If you think “Let This Be Your Last Battlefield” is heavyhanded in its final form, be glad it was toned down by the time it got to air.
Gene Coon’s original treatment, titled “Down From Heaven” featured the Enterprise rescuing an alien that looks like the literal devil (complete with red skin, horns and a forked tail) named Satrana. Satrana is being pursued by Mikel, described by Gene Coon thusly:
Standing tall in the center of the bridge, dressed in blinding white robes, his features actually glowing with a shimmering radiance, is a tall man with a white beard, a stern but just look on his face, and, incredible and shattering, two feathered white wings coming from his shoulder blades. Anyway you look at him — the racial myths, the stories, the legends come sweeping back — this is an angel.
Coon’s original ending, which was deemed anti-climactic by the time Oliver Crawford started scripting, featured the two hate-filled characters arriving on their home planet Charon, where racial harmony between their respective forms had been found during Satrana and Mikel’s wanderings. The two are confronted with the futility of their strife and find themselves heartbroken at their wasted lives.
Arya stood on the balcony overlooking the common area outside of her home, standing where here father once had as she watched you train-her face as stoic and impassive as ever.
Her sister slowly headed her way, not wanting to startle Arya-unaware the dark haired girl had already noticed her presence the moment she had climbed the stairs.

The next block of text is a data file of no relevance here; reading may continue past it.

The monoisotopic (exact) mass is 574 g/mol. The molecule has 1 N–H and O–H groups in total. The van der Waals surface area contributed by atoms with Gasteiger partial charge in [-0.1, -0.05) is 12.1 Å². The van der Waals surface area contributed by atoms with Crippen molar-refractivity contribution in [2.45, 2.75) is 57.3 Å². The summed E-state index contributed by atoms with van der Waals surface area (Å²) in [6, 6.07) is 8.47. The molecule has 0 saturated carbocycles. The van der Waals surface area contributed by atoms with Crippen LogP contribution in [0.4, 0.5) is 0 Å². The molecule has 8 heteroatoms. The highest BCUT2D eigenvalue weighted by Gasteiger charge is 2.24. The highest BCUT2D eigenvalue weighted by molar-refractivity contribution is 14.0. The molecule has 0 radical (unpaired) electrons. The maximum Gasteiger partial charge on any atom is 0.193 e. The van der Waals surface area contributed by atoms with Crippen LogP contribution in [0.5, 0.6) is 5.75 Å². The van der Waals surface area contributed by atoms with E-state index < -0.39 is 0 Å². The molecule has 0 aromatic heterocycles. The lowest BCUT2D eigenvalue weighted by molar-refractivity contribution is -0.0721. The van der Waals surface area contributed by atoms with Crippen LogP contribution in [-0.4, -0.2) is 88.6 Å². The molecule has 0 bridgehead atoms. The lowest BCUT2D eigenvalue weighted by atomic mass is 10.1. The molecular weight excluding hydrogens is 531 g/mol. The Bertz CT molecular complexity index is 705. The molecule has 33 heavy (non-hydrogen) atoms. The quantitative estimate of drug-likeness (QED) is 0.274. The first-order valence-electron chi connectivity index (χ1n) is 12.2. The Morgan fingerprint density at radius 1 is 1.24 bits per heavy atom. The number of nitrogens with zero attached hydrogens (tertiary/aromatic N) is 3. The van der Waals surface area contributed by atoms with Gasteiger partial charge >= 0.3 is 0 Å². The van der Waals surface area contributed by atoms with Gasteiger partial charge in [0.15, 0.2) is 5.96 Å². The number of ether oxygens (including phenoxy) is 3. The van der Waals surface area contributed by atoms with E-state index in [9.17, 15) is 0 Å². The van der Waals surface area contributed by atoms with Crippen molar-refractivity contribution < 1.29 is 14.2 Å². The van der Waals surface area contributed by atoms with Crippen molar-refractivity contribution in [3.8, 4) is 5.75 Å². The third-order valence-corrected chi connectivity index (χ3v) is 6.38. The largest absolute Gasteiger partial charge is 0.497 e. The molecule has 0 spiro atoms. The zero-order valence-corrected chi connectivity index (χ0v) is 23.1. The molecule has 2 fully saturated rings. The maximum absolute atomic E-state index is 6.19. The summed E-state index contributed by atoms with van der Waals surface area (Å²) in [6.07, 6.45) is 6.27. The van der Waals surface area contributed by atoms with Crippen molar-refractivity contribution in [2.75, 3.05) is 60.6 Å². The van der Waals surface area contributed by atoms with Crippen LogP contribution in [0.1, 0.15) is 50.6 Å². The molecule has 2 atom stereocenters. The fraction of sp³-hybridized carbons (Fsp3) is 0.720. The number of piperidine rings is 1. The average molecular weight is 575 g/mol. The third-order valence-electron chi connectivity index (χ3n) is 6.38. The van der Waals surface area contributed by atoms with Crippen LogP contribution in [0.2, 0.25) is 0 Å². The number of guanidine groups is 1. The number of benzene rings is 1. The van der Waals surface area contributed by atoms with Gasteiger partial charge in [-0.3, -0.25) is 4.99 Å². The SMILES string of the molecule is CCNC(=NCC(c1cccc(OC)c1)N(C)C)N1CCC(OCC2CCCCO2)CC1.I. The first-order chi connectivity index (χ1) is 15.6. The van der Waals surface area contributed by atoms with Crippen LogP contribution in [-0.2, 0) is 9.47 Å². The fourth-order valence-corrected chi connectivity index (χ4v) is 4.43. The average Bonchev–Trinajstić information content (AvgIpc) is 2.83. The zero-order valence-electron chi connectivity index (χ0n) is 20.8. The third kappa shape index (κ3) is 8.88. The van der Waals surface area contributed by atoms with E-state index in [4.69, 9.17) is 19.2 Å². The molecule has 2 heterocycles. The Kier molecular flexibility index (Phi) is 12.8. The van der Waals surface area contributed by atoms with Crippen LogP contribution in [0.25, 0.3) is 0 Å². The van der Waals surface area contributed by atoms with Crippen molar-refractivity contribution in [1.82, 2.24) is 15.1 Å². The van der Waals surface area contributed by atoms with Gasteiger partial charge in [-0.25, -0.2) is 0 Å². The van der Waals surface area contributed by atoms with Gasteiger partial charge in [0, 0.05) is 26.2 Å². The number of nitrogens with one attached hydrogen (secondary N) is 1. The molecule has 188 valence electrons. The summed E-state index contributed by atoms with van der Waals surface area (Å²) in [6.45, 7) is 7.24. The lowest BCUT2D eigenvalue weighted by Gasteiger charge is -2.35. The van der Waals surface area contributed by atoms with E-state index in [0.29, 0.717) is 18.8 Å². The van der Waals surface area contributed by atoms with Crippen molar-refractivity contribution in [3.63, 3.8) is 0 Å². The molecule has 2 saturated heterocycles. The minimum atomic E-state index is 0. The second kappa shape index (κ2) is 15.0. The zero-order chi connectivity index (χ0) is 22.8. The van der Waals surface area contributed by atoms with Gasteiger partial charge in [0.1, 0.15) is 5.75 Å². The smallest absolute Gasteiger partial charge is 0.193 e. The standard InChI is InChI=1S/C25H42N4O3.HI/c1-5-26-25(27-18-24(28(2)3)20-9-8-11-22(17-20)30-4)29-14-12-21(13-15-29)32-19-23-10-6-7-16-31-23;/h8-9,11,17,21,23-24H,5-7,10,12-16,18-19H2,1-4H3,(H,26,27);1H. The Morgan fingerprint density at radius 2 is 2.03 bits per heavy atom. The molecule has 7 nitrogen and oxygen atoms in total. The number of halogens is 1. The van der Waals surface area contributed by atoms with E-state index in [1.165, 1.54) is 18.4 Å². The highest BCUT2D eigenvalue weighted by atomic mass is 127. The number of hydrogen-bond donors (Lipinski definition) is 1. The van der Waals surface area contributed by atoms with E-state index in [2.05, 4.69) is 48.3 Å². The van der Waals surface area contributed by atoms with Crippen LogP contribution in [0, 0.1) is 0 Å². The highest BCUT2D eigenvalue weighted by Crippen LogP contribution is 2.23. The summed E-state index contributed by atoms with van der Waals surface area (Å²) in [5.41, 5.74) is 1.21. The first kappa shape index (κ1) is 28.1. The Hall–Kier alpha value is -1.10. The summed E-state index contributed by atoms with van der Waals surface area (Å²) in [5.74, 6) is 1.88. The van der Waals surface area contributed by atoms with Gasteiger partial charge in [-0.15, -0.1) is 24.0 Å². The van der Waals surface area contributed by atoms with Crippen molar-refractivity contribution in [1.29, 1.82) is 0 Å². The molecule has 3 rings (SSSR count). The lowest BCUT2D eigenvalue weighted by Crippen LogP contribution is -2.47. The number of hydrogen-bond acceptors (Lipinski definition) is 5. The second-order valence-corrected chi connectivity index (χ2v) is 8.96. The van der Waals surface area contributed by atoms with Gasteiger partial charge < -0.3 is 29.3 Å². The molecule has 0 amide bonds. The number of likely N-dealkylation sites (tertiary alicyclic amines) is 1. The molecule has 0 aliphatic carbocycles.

“You look as though you are deep in thought,” Sansa commented gently.
Arya didn’t bother turning to face her as she rested her hands against the railing, squeezing it tightly as her eyes continued to follow your movements. “What do you want, Sansa?” she questioned, not in the mood for her sister’s company.
“Nothing,” the redhead claimed. “I was just…concerned.”
“Concerned,” Arya snorted. “What for?”
“For you,” she replied quietly. “You seem distracted.”
Finally, Arya turned her attention on her sister, her eyebrows raised, “I am not distracted.”
The Fallout series is one of our all time favourite games and we have paid tribute to it in multiple posters in the past. This time we wanted to focus on something a little different and create an ad for Three Dog the Newscaster / DJ / Truth-teller from Fallout 3.
For the design we wanted to feature a traditional microphone that is doubling as a transmission tower. At the Top the radio waves emanate out to the people of the wasteland. Below the tower lies the ruins of Washington and clouds that appear to almost make the city look on fire and in chaos. The tower is the only exception to this.
At the bottom of the design we decided to place the Title treatment with some light nods to Americana. The bulk of content featured within the border treatment of the poster has been given a suggestive shape implying a bomb with the Title Treatment being the tail.
Prompt: “Could you please write an imagine where you’re one of the cheerleaders on the bus. And when Jerome comes in and freaks everyone out you are just silent and don’t scream at all. He takes interest in you and takes you with him. He tries to get you to speak or scream or make any noise but instead you keep quiet which makes him even more interested.” Requested by Anonymous.